the Court found that the property right that is to be protected by Section 308 of the Pennsylvania Business Corporation Law is the shares of the shareholder. There is no evidence that Section 308 was enacted to aid persons in their takeover efforts and, therefore, the takeover, if it could ever be viewed as a property right, cannot be seen here as the property right which a plaintiff seeks to protect in an action under this law. Thus, the value of the plaintiff's shares equaled the amount in controversy in this action.
Plaintiff argued that in Alex Brown & Sons v. Latrobe Steel Co., 376 F. Supp. 1373 (W.D. Pa. 1974), the court rejected the approach that this Court adopted and measured the amount in controversy by the value of the tender. This Court could not accept the plaintiff's reading of the Latrobe decision. In Latrobe, an action under Section 308 of the Pennsylvania Business Corporation Law where the plaintiff sought a shareholder list, the plaintiff owned 100 shares in the defendant corporation valued at $11.00 per share. However, while the court apparently proceeded to the merits of the action, it did not raise or address the issue of jurisdictional amount. There is no indication of why the court allowed the case to proceed. This Court believed that it could not follow the plaintiff's interpretation of the decision in Latrobe and disregard what it believed to be the sound analysis employed in the second approach on the basis of a decision where the issue of jurisdictional amount never appeared to be raised.
Having decided to employ the second approach and to calculate the jurisdictional amount by the value of the plaintiff's shares, the Court allowed the parties to present testimony on the value of the shares. At this preliminary hearing, the plaintiff testified to owning 100 shares in the defendant corporation. He also stated that if the takeover effort did not succeed the shares would be worth $20.00 per share, and if it did succeed, the shares would be worth $30.25 per share. Obviously, then, even the plaintiff did not value his shares to be in excess of the $10,000. jurisdictional amount. Concluding that the jurisdictional prerequisite was not satisfied, this Court was compelled to grant the defendant's motion to dismiss.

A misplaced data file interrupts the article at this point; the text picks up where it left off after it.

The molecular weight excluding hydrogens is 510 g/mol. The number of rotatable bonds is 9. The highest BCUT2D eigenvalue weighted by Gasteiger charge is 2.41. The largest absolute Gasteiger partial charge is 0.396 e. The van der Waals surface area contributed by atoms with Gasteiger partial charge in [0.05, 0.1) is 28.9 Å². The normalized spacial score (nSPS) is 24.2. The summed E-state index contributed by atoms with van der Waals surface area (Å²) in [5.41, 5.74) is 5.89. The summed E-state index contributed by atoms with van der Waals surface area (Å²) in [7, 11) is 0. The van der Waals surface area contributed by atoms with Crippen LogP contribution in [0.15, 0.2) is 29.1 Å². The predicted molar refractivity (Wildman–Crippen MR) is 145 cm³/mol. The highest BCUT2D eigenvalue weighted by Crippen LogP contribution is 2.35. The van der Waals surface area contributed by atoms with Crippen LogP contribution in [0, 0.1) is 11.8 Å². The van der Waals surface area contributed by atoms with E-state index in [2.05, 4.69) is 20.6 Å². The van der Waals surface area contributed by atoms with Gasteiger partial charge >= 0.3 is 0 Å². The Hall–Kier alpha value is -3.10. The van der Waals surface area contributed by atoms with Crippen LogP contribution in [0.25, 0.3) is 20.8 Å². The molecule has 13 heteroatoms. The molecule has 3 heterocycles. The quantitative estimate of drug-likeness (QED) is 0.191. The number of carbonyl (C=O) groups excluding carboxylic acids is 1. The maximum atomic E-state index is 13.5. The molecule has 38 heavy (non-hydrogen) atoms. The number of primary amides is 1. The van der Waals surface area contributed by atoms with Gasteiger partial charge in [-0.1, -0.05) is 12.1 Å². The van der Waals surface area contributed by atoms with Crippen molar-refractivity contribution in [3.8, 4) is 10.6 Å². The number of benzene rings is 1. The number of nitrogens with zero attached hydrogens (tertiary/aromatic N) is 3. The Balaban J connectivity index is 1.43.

One further comment is necessary. While the approach taken by this Court has led to the dismissal of plaintiff's case from federal court, this Court believes that such action does not frustrate any state or federal policy and does not lead to an unjust result. When the Pennsylvania legislature enacted Section 308 of the Pennsylvania Business Corporation Law and gave shareholders a remedy for their corporations' failures to disclose certain information, it envisioned, as evidenced by the terms of the law, that plaintiffs would seek redress in the courts of common pleas of Pennsylvania. By reason of the federal diversity statute, such actions have been brought into federal court when the jurisdictional prerequisites have been satisfied. Congress has allowed actions based on state law to be taken into federal courts when the jurisdictional requirements are met, even though the states that provide the remedy contemplated that the lawsuits involving the remedy would be brought in state courts. However, as Congress has only allowed those actions that would ordinarily be destined for state court to be brought into federal court when certain jurisdictional requirements are present, those jurisdictional requirements must be taken seriously. The decision in this case did no more than that. It was an attempt to distinguish between those cases which Congress has allowed into federal court and those which it has decided must remain in state court. The rule adopted here for making that distinction will perhaps allow parties to know where to commence their actions in the future and therefore, hopefully, avoid the possible prejudice that results from a delay in an action that is dismissed for lack of jurisdiction. A clear rule of thumb, such as the one adopted here, would seem to enhance justice by clearly providing plaintiffs with direction. And as the plaintiff, here, can now return to the proper forum, this Court does not believe injustice has been worked by this Court's decision.
Clarence C. Newcomer, J.
AND NOW, to wit, this 9th day of February, 1978, for the reasons stated in the accompanying memorandum, it is hereby ORDERED that Defendant's Motion to Dismiss is GRANTED.
AND IT IS SO ORDERED.
Clarence C. Newcomer, J.
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